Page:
A proposal that would have been absurd only 10 years ago almost seemed to make sense this week when officials in Philadelphia suggested drastic measures to combat the growing opioid abuse epidemic afflicting the city — and the entire country.
Philadelphia Public Health Commissioner Thomas Farley announced a plan last week to introduce city-sanctioned safe havens for heroin users to consume drugs under the supervision of volunteer medical professionals. These volunteers would administer antidotes, if needed, to users who overdose at the sites.
“We know from other centers that they save lives,” Farley said at a press conference last Wednesday.
In a city like Philadelphia, where total deaths from opioid overdoses last year hovered around 1,200 — four times the murder rate — providing addicts with ostensibly safe spaces to use heroin seems like a sensible last resort for communities desperate to end the crisis. But while it may be understandable where the idea is coming from, spaces for supervised heroin use are likely to do more harm than good for the epidemic’s victims.
Jonathan Caulkins, a drug policy expert and professor of operations research and public policy at Carnegie Mellon University, acknowledges that supervised injection sites for heroin addicts have gotten mostly positive results so far. Academic research has so far focused on programs in cities like Vancouver and Amsterdam that have already implemented them. Vancouver, for example, hasn’t seen a single death from overdose at any of its sites since beginning its program in 2003. But he says that isn’t the full picture.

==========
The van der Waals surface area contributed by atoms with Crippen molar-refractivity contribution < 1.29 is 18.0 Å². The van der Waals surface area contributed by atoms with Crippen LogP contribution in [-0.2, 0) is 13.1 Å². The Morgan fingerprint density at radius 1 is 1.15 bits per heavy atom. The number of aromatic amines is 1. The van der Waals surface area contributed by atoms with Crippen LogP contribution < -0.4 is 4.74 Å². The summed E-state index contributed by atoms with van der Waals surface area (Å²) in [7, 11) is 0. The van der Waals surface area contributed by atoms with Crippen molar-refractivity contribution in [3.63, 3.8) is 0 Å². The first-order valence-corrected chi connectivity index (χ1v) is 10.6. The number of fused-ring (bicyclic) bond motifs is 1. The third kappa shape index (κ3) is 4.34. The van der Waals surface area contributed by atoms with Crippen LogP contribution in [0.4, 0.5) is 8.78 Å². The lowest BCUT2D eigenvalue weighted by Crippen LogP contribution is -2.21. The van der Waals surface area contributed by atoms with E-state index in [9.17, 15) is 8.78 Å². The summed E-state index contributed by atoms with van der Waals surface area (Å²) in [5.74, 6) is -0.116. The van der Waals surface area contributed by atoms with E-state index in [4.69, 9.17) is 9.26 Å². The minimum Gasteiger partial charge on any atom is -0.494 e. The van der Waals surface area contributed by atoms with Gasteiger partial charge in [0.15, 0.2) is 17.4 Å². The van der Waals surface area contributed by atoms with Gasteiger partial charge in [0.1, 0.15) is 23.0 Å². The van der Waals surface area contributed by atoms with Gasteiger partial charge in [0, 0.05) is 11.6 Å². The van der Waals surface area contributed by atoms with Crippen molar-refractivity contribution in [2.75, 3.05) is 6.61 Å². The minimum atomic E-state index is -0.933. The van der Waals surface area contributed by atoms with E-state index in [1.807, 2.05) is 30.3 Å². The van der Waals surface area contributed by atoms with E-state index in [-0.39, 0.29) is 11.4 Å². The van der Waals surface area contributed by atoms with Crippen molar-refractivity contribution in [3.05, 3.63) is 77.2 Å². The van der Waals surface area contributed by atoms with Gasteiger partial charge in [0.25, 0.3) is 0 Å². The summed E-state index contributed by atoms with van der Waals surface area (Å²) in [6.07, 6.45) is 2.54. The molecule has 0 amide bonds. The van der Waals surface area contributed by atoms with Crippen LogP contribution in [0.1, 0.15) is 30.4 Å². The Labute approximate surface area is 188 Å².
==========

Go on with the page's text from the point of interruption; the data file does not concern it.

“There isn’t documentation of the effects on the larger drug use ecosystem,” Caulkins said in an email interview. “Do people with access to [supervised injection sites] have longer drug using careers, or shorter? Not clear.”
Even if the overall effect is positive for individual users, Caulkins said he is skeptical that enough addicts would actually go to the facilities to make them worth the political fight. Uncertainty surrounds both the legal viability of the sites themselves — which would still be illegal under state and federal law — as well as the problems that might arise if someone who got high at a city-sanctioned site committed a crime elsewhere.
“When you do the math, it wouldn’t take a very large adverse indirect effect to swamp the positive effects,” Caulkins said. “If there is a political fight over [supervised injection sites] that sucks up most of the reform energy, it might distract from energy put into other actions.”
Ultimately, it’s hard to see Philadelphia’s proposal as much more than an act of desperation. Supervised sites wouldn’t do anything to address the root causes of opioid addiction, like painkiller overprescription or chronic economic malaise. And while it’s of vital importance to save as many people currently addicted to heroin and other opiates as possible, that goal would be much better served with increased funding to government programs providing medical attention to current users and real rehabilitation to former users.
“[Supervised injection sites] will only make a small dent in a gigantic problem,” Caulkin said. “We shouldn’t mistake [them] for a solution, if by solution we mean an intervention sufficient to make the problem go away.”